Using the original Hipparcos data that was released in 1997, the parallax to the star was given as 153.24 which gave the calculated distance to HR 8832 as 21.28 light years away from Earth or 6.53 parsecs. It would take a spaceship travelling at the speed of light, 21.28 years to get there. We don't have the technology or spaceship that can carry people over that distance yet.

In 2007, Hipparcos data was revised with a new parallax of 152.76 which put HR 8832 at a distance of 21.35 light years or 6.55 parsecs. It should not be taken as though the star is moving closer or further away from us. It is purely that the distance was recalculated.

The star's Galacto-Centric Distance is 7,402.00 Parsecs or 24,142.61 Light Years. The Galacto-Centric Distance is the distance from the star to the Centre of the Galaxy which is Sagittarius A*.

Source of Information

The source of the information if it has a Hip I.D. is from Simbad, the Hipparcos data library based at the University at Strasbourg, France. Hipparcos was a E.S.A. satellite operation launched in 1989 for four years. The items in red are values that I've calculated so they could well be wrong. Information regarding Metallicity and/or Mass is from the E.U. Exoplanets. The information was obtained as of 12th Feb 2017.

HR 8832 Facts

Alternative Names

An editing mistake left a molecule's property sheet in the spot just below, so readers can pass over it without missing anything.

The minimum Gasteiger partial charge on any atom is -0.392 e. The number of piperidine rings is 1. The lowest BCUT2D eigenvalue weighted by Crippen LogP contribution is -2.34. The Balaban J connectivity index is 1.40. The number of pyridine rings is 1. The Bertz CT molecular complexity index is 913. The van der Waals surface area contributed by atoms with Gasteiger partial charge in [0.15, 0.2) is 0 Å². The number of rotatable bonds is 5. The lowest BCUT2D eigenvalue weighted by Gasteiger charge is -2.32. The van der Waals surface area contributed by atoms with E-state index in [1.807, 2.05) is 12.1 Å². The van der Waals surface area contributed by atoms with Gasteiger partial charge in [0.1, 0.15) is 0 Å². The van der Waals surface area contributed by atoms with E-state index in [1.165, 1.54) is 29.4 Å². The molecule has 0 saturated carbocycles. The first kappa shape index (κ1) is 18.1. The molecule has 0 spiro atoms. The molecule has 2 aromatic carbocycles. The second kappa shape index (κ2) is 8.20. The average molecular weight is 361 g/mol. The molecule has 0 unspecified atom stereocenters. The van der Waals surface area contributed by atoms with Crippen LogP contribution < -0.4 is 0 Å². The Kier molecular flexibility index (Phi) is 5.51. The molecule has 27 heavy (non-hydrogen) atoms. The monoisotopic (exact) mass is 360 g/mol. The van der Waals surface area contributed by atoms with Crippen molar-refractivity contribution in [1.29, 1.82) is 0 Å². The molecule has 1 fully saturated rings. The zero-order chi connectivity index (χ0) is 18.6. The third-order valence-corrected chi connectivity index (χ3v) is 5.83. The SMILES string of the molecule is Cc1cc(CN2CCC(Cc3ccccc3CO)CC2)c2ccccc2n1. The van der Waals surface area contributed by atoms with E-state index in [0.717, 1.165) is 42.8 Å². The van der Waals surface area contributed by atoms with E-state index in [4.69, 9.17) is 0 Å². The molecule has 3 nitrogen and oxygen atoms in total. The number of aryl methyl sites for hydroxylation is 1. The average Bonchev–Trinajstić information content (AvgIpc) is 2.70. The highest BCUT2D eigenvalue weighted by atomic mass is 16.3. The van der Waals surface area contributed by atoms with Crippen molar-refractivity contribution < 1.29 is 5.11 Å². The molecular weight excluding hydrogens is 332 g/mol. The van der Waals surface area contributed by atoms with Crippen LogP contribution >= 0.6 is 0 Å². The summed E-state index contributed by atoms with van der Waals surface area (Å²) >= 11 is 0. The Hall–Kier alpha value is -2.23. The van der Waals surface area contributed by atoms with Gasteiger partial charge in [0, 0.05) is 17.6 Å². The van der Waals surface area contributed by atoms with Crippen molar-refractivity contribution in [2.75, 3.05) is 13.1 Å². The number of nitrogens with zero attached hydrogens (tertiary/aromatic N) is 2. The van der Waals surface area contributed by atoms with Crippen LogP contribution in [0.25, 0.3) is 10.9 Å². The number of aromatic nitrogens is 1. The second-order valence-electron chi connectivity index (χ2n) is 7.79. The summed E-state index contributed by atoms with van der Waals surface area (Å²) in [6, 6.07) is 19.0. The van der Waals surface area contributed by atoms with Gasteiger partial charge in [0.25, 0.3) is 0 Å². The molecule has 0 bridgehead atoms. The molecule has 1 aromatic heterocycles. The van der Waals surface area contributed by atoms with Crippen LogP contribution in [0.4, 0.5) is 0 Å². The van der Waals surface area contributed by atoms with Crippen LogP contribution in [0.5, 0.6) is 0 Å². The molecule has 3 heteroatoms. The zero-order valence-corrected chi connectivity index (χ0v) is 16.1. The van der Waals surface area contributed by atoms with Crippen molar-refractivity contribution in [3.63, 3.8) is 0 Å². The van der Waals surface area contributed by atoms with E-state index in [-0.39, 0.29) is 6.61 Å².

Traditional/Proper NameHR 8832
Hipparcos Library I.D.114622
Bonner DurchmusterungBD+56 2966
Gliese ID892
Henry Draper Designation219134

Visual Facts

Star Typemain sequence dwarf star
Metalicity0.1100
Absolute Magnitude6.50 / 6.49
Visual / Apparent Magnitude5.57
Naked Eye VisibleYes - Magnitudes
Right Ascension (R.A.)23h 13m 14.74
Declination (Dec.)+57d10`03.5
Galactic Latitude-3.20 degrees
Galactic Longitude109.89 degrees
1997 Distance from Earth153.24 Parallax (milliarcseconds)
 21.28 Light Years
 6.53 Parsecs
2007 Revised Distance from Earth152.76 Parallax (milliarcseconds)
 21.35 Light Years
 6.55 Parsecs
Galacto-Centric Distance24,142.61 Light Years / 7,402.00 Parsecs
Proper Motion Dec.295.45 ± 0.22 milliarcseconds/year
Proper Motion RA.2075.07 ± 0.29 milliarcseconds/year
B-V Index1.00
Radial Velocity-18.83 ± 0.07 km/s
Iron Abundance0.07 ± 9.99 Fe/H
Spectral TypeK3Vvar
Colour(K) Orange to Red

Companions (Multi-Star and Exoplanets) Facts

Exoplanet Count7

Estimated Facts

Calculated Effective Temperature4,849 Kelvin
Metallicity0.11000

Sources and Links

SIMBAD SourceLink

Related Stars

Multi-Star System

The star has been identified as being a multi-star system, one in which there is at least one star in close orbit to another star or two or more stars orbiting a central point. The stars may be of equal mass, unequal mass where one star is stronger than the other or be in groups orbiting a central point which doesn't necessarily have to be a star. More information can be found on my dedicated multiple star systems page. The source of the info is Simbad. The file is dated 2000 so any differences between this and any other source will be down to the actual source from where the information came from.


Proper Motion mas/yr
H.D. IdB.D. IdStar CodeMagnitudeR.A.Dec.SpectrumColourYear
219134+56 2966.0A5.600002086.00000299.00000K2Orange
+56 2967.0B9.4000013.0000012.000001908

List of Extrasolar Planets orbiting HR 8832


NameStatusMass (Jupiters)Orbital Period (Days)EccentricityDiscoveredSemi-Major AxisPeriastronInclination
Hd 219134 BConfirmed0.0123.093020150.0384785.000
Hd 219134 CConfirmed0.0116.764020150.06482
Hd 219134 DConfirmed0.06746.710020150.23508
Hd 219134 EConfirmed0.01171190.0000.3420152.56345.000
Hd 219134 FUnconfirmed0.02822.805020150.14574
Hd 219134 GConfirmed0.03494.200020150.3753
Hd 219134 HConfirmed0.282198.0000.3720153.064180.000